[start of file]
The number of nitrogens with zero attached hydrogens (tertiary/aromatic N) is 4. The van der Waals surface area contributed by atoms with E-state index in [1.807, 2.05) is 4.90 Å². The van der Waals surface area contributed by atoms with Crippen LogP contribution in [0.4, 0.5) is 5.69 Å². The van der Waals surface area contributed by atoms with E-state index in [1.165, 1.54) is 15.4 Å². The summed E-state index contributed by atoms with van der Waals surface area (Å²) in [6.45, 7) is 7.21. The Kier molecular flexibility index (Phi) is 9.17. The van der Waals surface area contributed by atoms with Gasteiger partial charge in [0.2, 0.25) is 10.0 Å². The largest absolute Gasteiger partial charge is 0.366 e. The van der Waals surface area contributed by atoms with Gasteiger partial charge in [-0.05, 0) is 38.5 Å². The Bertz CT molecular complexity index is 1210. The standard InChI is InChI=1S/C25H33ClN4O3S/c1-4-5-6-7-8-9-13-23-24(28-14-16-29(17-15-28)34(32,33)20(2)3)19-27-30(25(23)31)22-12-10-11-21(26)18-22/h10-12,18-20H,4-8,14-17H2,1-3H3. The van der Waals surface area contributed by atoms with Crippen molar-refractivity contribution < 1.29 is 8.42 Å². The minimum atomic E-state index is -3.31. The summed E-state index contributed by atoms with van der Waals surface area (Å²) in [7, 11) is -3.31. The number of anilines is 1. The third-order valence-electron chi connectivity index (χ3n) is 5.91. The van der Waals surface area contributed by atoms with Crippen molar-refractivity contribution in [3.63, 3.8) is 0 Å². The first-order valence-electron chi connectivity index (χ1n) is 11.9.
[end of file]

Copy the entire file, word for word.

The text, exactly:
The number of nitrogens with zero attached hydrogens (tertiary/aromatic N) is 4. The van der Waals surface area contributed by atoms with E-state index in [1.807, 2.05) is 4.90 Å². The van der Waals surface area contributed by atoms with Crippen LogP contribution in [0.4, 0.5) is 5.69 Å². The van der Waals surface area contributed by atoms with E-state index in [1.165, 1.54) is 15.4 Å². The summed E-state index contributed by atoms with van der Waals surface area (Å²) in [6.45, 7) is 7.21. The Kier molecular flexibility index (Phi) is 9.17. The van der Waals surface area contributed by atoms with Gasteiger partial charge in [0.2, 0.25) is 10.0 Å². The largest absolute Gasteiger partial charge is 0.366 e. The van der Waals surface area contributed by atoms with Gasteiger partial charge in [-0.05, 0) is 38.5 Å². The Bertz CT molecular complexity index is 1210. The standard InChI is InChI=1S/C25H33ClN4O3S/c1-4-5-6-7-8-9-13-23-24(28-14-16-29(17-15-28)34(32,33)20(2)3)19-27-30(25(23)31)22-12-10-11-21(26)18-22/h10-12,18-20H,4-8,14-17H2,1-3H3. The van der Waals surface area contributed by atoms with Crippen molar-refractivity contribution < 1.29 is 8.42 Å². The minimum atomic E-state index is -3.31. The summed E-state index contributed by atoms with van der Waals surface area (Å²) in [7, 11) is -3.31. The number of anilines is 1. The third-order valence-electron chi connectivity index (χ3n) is 5.91. The van der Waals surface area contributed by atoms with Crippen molar-refractivity contribution in [3.63, 3.8) is 0 Å². The first-order valence-electron chi connectivity index (χ1n) is 11.9.